Let us begin by recognizing that an unconverted heart will do one of two things with these principles — the first is that of attempting to put these principles into practice in such a way that God will be placed in your debt, and the second response is to rebel against these principles. Those are the two basic responses to biblical morality that unbelief takes — make a pile of the principles in order to climb up them to Heaven yourself, or to kick at them in order to knock them over. But if you are converted to Christ, truly converted, it is possible to rightly understand and apply what is going to be said here. Jesus said that His sheep recognize His voice (John 10:4). These principles are merely a description of what intelligent love looks like in action.
So first, remember the sabbath principle. This is the idea, established in the Fourth Commandment, that the ratios between work and rest are important. This means that entertainment is lawful (and helpful) if it is relaxation after a day of fruitful, productive work. It is not lawful (and not helpful) if it is a substitute for that work. Scripture has a lot to say about the sluggard, and what happens to him, and these consequences will not be avoided simply because the couch where he wastes away the hours has cords running to it.
Entertainments used in the wrong way are simply helping to make laziness endurable — until poverty comes upon you like an armed thug (Prov. 6:11). It remains the case that the one who excels in his work shall stand before kings (Prov. 22:29), and it remains the case that over time, stupidity is stupid. We are taught that we should pray that we might learn how to number our days, in order that we might conduct ourselves with wisdom (Ps. 90:12). Number your days, number your hours, number your relaxations, with wisdom.
The next thought is that the Bible pronounces a blessing on those who do not sit in the seat of mockers. “Blessed is the man that walketh not in the counsel of the ungodly, nor standeth in the way of sinners, nor sitteth in the seat of the scornful” (Ps. 1:1; cf. Jer. 15:17). But for many Christians, that seat is their living room couch. It is there that they are being trained to laugh at the righteous. This leads straight to the next point.
The central concern we should have about our entertainment standards is that stories have a catechetical power; they have a teaching role. Who is the protagonist, and what standards does he live by? Who are you being trained to identify with, and who are you being trained to despise?
Say you are watching a sitcom, and one of the characters takes a jab at another of the characters, a homosexual, and he does it because he is homosexual. What happens next? The sound track, the laugh track, that great cattle prod that tells the American public what direction they should be going, is filled with groans of unbelief. What lesson are you being taught? You are being catechized and taught not to be that guy. When it comes up in real life, you will supply the sound track yourself, and you will think twice before you say anything.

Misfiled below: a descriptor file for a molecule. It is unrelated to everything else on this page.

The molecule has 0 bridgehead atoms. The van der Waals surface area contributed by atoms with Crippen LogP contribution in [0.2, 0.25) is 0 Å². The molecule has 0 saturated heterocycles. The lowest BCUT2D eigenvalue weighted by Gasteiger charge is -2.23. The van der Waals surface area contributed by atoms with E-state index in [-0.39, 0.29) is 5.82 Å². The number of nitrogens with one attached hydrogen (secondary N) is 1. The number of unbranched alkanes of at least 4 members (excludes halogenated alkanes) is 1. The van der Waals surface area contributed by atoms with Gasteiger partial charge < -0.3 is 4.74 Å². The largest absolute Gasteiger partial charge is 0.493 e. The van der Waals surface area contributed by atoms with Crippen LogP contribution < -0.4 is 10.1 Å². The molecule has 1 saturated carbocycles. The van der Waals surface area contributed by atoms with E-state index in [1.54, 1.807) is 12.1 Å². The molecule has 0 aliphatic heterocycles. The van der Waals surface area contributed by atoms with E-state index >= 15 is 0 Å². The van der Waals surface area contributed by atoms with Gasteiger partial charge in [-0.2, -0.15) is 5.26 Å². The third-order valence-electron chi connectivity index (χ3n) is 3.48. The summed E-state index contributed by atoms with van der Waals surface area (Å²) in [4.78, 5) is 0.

So it is not that there are somehow invisible spiritual cooties that infest you whenever you watch something. You are learning here, in your classes, to evaluate books and literature in accordance with a biblical worldview. This is not being done as a cute literary trick — we want you to learn this so that you can apply it to everything you encounter. “What are they saying? Is it true? How are they expecting me to react, and should I react that way?”
There is no sin called “watching a stupid movie.” There is a sin called being “a stupid person watching a stupid movie.”
And there is another important issue to consider. The more readily you consume the so-called tolerable garbage in public, together with other Christian friends, the more likely it will be that you will be given over privately to the real garbage. Porn slavery starts somewhere, and enticements to unbelief start somewhere. There are belief systems out there — the kind that don’t give a rip about your soul — that will tell you that you can do whatever you want in this area. This kind of apostasy starts by test-driving it in private.
G.K. Chesterton once pointed out that there is a kind of immorality that is the first and most obvious bribe that can be given to a slave. They will let you do certain things because they know that that an immoral people can be easily manipulated.
In conclusion, these principles revolve around three basic virtues — dedication to your vocation and work, loyalty to your God and to your people, and moral integrity.
Please do not think to yourself that Pastor Wilson gave a talk on x, y, and z, and that he told you it was bad to do x, y, and z. The thing that is bad is becoming a loser. Everything you do is a brushstroke that contributes to what the final painting looks like. X, y, and z, are not counters, or entries in a bookeepers’ ledger. They are brushstrokes, and you are the painting.
So the bottom line is not “why do my godly friends and family members dislike those movies?” The real question is why they dislike what you are becoming as a result of having watched a bunch of them.
This is the outline of a talk given to the secondary students at Logos School, April 17, 2012.